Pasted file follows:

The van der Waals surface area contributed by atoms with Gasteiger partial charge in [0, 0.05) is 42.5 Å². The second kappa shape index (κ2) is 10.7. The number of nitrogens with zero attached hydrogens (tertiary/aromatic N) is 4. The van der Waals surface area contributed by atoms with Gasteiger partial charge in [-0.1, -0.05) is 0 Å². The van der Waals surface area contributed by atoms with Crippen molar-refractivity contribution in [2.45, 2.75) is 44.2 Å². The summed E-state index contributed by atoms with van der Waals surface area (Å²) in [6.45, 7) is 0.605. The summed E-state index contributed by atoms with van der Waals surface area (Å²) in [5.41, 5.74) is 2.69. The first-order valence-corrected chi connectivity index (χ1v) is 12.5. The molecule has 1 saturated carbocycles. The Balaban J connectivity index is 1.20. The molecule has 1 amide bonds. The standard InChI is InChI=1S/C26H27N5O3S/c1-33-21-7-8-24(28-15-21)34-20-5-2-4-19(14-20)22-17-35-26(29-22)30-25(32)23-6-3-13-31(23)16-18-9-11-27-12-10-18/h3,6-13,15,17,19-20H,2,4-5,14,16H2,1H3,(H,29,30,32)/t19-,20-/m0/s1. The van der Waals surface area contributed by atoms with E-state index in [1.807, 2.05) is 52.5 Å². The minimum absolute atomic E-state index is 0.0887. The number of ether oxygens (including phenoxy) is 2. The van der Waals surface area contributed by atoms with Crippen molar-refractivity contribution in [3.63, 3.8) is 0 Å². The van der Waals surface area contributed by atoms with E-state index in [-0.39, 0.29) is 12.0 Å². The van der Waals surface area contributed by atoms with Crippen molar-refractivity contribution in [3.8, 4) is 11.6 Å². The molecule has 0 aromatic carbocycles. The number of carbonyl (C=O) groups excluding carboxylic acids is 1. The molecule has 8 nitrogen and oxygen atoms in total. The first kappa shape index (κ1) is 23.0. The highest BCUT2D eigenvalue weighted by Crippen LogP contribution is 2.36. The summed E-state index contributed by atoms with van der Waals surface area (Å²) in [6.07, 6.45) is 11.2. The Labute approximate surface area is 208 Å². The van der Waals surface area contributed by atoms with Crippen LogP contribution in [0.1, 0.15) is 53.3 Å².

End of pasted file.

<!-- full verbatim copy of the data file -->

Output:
The van der Waals surface area contributed by atoms with Gasteiger partial charge in [0, 0.05) is 42.5 Å². The second kappa shape index (κ2) is 10.7. The number of nitrogens with zero attached hydrogens (tertiary/aromatic N) is 4. The van der Waals surface area contributed by atoms with Gasteiger partial charge in [-0.1, -0.05) is 0 Å². The van der Waals surface area contributed by atoms with Crippen molar-refractivity contribution in [2.45, 2.75) is 44.2 Å². The summed E-state index contributed by atoms with van der Waals surface area (Å²) in [6.45, 7) is 0.605. The summed E-state index contributed by atoms with van der Waals surface area (Å²) in [5.41, 5.74) is 2.69. The first-order valence-corrected chi connectivity index (χ1v) is 12.5. The molecule has 1 saturated carbocycles. The Balaban J connectivity index is 1.20. The molecule has 1 amide bonds. The standard InChI is InChI=1S/C26H27N5O3S/c1-33-21-7-8-24(28-15-21)34-20-5-2-4-19(14-20)22-17-35-26(29-22)30-25(32)23-6-3-13-31(23)16-18-9-11-27-12-10-18/h3,6-13,15,17,19-20H,2,4-5,14,16H2,1H3,(H,29,30,32)/t19-,20-/m0/s1. The van der Waals surface area contributed by atoms with E-state index in [1.807, 2.05) is 52.5 Å². The minimum absolute atomic E-state index is 0.0887. The number of ether oxygens (including phenoxy) is 2. The van der Waals surface area contributed by atoms with Crippen molar-refractivity contribution in [3.63, 3.8) is 0 Å². The van der Waals surface area contributed by atoms with E-state index in [-0.39, 0.29) is 12.0 Å². The van der Waals surface area contributed by atoms with Crippen molar-refractivity contribution in [3.8, 4) is 11.6 Å². The molecule has 0 aromatic carbocycles. The number of carbonyl (C=O) groups excluding carboxylic acids is 1. The molecule has 8 nitrogen and oxygen atoms in total. The first kappa shape index (κ1) is 23.0. The highest BCUT2D eigenvalue weighted by Crippen LogP contribution is 2.36. The summed E-state index contributed by atoms with van der Waals surface area (Å²) in [6.07, 6.45) is 11.2. The Labute approximate surface area is 208 Å². The van der Waals surface area contributed by atoms with Crippen LogP contribution in [0.1, 0.15) is 53.3 Å².